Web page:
Is Venice safe for new and unsophisticated travelers?
With its 120 islands connected by over 400 bridges visitors from all over the world arrive in Venice looking to experience the Adriatic lagoon all for themselves.
The mazed canals are one of the city’s essential features and the narrow streets that line them are where thousands of new tourists walk each and every day.
With things to do such as riding a gondola or walking beside some of the oldest buildings in Europe, what on earth is there to be worried about?
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Is Venice safe?
In this post, we’ll cover travel safety in Venice so you can ensure your trip here is safe and you can avoid common pitfalls that happen to some travelers who visit.
We’ve written this guide in conjunction with our 1 day in Venice itinerary which is designed to give you the best route while spending a short amount of time here.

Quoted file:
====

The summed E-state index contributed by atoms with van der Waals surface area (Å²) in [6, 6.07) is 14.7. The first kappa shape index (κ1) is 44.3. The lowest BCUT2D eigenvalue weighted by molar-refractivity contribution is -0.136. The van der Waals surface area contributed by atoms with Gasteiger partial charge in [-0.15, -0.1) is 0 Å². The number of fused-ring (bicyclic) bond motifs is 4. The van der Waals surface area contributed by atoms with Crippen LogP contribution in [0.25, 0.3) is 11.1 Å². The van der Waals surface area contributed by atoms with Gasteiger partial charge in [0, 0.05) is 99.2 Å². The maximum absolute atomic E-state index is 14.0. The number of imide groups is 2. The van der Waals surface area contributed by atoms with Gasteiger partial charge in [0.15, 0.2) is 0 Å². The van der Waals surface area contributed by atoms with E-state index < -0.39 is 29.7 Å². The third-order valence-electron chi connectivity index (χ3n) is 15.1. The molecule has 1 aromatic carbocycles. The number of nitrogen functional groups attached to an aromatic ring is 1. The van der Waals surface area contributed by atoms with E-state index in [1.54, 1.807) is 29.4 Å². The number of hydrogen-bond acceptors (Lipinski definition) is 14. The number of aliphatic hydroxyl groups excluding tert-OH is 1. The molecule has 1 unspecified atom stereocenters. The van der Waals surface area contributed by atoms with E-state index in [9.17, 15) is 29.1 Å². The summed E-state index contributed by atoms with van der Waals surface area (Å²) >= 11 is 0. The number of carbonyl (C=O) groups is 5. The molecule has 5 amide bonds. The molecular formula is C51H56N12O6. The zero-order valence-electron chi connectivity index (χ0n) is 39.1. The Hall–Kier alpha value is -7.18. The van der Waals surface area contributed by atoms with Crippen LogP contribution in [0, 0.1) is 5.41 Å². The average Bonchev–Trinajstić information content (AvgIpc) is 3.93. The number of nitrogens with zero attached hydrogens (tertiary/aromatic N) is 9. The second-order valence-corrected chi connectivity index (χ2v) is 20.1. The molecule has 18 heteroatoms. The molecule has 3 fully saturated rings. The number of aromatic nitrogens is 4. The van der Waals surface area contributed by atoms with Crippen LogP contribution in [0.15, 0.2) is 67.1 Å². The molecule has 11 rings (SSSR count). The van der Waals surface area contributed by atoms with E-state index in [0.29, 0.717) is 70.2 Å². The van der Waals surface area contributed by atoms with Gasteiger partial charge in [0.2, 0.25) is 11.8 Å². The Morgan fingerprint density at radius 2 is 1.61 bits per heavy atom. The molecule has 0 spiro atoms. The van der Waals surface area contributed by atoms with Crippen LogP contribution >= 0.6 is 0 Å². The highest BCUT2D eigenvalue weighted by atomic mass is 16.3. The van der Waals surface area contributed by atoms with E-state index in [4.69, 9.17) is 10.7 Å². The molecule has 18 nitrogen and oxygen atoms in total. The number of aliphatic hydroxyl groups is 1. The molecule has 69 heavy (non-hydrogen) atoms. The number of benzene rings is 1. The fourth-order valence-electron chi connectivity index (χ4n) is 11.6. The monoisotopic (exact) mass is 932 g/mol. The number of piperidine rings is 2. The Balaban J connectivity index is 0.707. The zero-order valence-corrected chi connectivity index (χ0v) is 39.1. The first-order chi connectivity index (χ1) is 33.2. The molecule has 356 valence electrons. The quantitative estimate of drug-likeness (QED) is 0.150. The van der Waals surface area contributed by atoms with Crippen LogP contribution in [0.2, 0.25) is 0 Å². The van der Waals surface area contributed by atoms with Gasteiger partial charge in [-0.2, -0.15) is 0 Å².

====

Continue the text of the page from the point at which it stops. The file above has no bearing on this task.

Is safe is Venice right now?
Yes! When compared to other cities in Italy such as the Naples, Rome and Milan, Venice is seen as a much safer city to visit for unexpecting tourists.
In other words, as a visitor to Venice, your personal safety should not present any major concern. During your time in Venice, you can plan to see various neighborhoods and not have to think about what may be around the next corner.
Falling into the canals on a busy day may pose a greater risk than being the victim of crime here. This means you will need to be extra careful when walking around during busy times and always be aware of your position on the streets.
Is Venice safe for tourists?
We believe so yes! In fact, Venice is known for being a tourist-friendly city and you can expect to see people from all walks of life enjoying their time here. You can see people traveling solo as well as families who travel with their kids.